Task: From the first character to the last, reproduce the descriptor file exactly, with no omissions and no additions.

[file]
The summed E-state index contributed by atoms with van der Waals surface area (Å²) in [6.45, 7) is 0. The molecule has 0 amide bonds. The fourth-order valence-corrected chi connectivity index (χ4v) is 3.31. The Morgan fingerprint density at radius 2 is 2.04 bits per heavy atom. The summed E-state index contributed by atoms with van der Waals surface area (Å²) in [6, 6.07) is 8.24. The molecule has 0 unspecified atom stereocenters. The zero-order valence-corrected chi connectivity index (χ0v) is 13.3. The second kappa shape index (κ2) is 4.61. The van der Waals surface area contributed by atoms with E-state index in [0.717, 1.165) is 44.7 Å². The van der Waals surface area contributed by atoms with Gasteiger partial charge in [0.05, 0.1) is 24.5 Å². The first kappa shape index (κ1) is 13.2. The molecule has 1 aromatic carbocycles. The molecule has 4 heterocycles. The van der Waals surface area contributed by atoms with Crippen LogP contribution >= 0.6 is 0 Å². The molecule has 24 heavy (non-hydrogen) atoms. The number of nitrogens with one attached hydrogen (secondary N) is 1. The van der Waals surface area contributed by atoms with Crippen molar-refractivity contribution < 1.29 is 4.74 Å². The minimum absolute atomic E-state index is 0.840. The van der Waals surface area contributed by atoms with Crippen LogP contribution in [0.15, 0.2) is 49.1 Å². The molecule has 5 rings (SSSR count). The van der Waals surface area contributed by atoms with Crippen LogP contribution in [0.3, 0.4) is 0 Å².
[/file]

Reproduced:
The summed E-state index contributed by atoms with van der Waals surface area (Å²) in [6.45, 7) is 0. The molecule has 0 amide bonds. The fourth-order valence-corrected chi connectivity index (χ4v) is 3.31. The Morgan fingerprint density at radius 2 is 2.04 bits per heavy atom. The summed E-state index contributed by atoms with van der Waals surface area (Å²) in [6, 6.07) is 8.24. The molecule has 0 unspecified atom stereocenters. The zero-order valence-corrected chi connectivity index (χ0v) is 13.3. The second kappa shape index (κ2) is 4.61. The van der Waals surface area contributed by atoms with E-state index in [0.717, 1.165) is 44.7 Å². The van der Waals surface area contributed by atoms with Gasteiger partial charge in [0.05, 0.1) is 24.5 Å². The first kappa shape index (κ1) is 13.2. The molecule has 1 aromatic carbocycles. The molecule has 4 heterocycles. The van der Waals surface area contributed by atoms with Crippen LogP contribution >= 0.6 is 0 Å². The molecule has 24 heavy (non-hydrogen) atoms. The number of nitrogens with one attached hydrogen (secondary N) is 1. The van der Waals surface area contributed by atoms with Crippen molar-refractivity contribution < 1.29 is 4.74 Å². The minimum absolute atomic E-state index is 0.840. The van der Waals surface area contributed by atoms with Crippen LogP contribution in [0.15, 0.2) is 49.1 Å². The molecule has 5 rings (SSSR count). The van der Waals surface area contributed by atoms with Crippen LogP contribution in [0.3, 0.4) is 0 Å².